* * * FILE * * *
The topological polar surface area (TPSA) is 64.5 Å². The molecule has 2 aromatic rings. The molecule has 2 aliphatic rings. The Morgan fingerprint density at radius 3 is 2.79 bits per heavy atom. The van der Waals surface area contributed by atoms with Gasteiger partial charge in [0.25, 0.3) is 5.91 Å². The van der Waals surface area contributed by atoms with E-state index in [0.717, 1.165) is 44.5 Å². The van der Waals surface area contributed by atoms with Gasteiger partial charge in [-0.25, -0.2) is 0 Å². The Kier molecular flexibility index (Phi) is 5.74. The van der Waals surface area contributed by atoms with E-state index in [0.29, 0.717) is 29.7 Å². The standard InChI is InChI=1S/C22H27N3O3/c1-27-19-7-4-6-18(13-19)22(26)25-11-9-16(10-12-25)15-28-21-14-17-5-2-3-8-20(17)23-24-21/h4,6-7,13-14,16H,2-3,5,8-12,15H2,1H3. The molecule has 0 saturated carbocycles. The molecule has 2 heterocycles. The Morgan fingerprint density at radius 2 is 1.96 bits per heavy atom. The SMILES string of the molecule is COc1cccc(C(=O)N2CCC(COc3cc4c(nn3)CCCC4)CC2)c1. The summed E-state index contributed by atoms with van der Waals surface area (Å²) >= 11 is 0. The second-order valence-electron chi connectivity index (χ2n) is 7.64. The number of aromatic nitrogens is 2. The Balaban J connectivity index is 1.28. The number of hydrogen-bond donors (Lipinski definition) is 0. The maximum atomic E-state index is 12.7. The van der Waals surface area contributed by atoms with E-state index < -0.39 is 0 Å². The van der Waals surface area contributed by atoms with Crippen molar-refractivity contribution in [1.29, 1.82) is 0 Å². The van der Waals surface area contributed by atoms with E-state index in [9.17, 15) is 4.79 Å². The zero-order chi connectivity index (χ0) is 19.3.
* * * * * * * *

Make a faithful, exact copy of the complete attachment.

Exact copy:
The topological polar surface area (TPSA) is 64.5 Å². The molecule has 2 aromatic rings. The molecule has 2 aliphatic rings. The Morgan fingerprint density at radius 3 is 2.79 bits per heavy atom. The van der Waals surface area contributed by atoms with Gasteiger partial charge in [0.25, 0.3) is 5.91 Å². The van der Waals surface area contributed by atoms with E-state index in [0.717, 1.165) is 44.5 Å². The van der Waals surface area contributed by atoms with Gasteiger partial charge in [-0.25, -0.2) is 0 Å². The Kier molecular flexibility index (Phi) is 5.74. The van der Waals surface area contributed by atoms with E-state index in [0.29, 0.717) is 29.7 Å². The standard InChI is InChI=1S/C22H27N3O3/c1-27-19-7-4-6-18(13-19)22(26)25-11-9-16(10-12-25)15-28-21-14-17-5-2-3-8-20(17)23-24-21/h4,6-7,13-14,16H,2-3,5,8-12,15H2,1H3. The molecule has 0 saturated carbocycles. The molecule has 2 heterocycles. The Morgan fingerprint density at radius 2 is 1.96 bits per heavy atom. The SMILES string of the molecule is COc1cccc(C(=O)N2CCC(COc3cc4c(nn3)CCCC4)CC2)c1. The summed E-state index contributed by atoms with van der Waals surface area (Å²) >= 11 is 0. The second-order valence-electron chi connectivity index (χ2n) is 7.64. The number of aromatic nitrogens is 2. The Balaban J connectivity index is 1.28. The number of hydrogen-bond donors (Lipinski definition) is 0. The maximum atomic E-state index is 12.7. The van der Waals surface area contributed by atoms with E-state index < -0.39 is 0 Å². The van der Waals surface area contributed by atoms with Crippen molar-refractivity contribution in [1.29, 1.82) is 0 Å². The van der Waals surface area contributed by atoms with E-state index in [9.17, 15) is 4.79 Å². The zero-order chi connectivity index (χ0) is 19.3.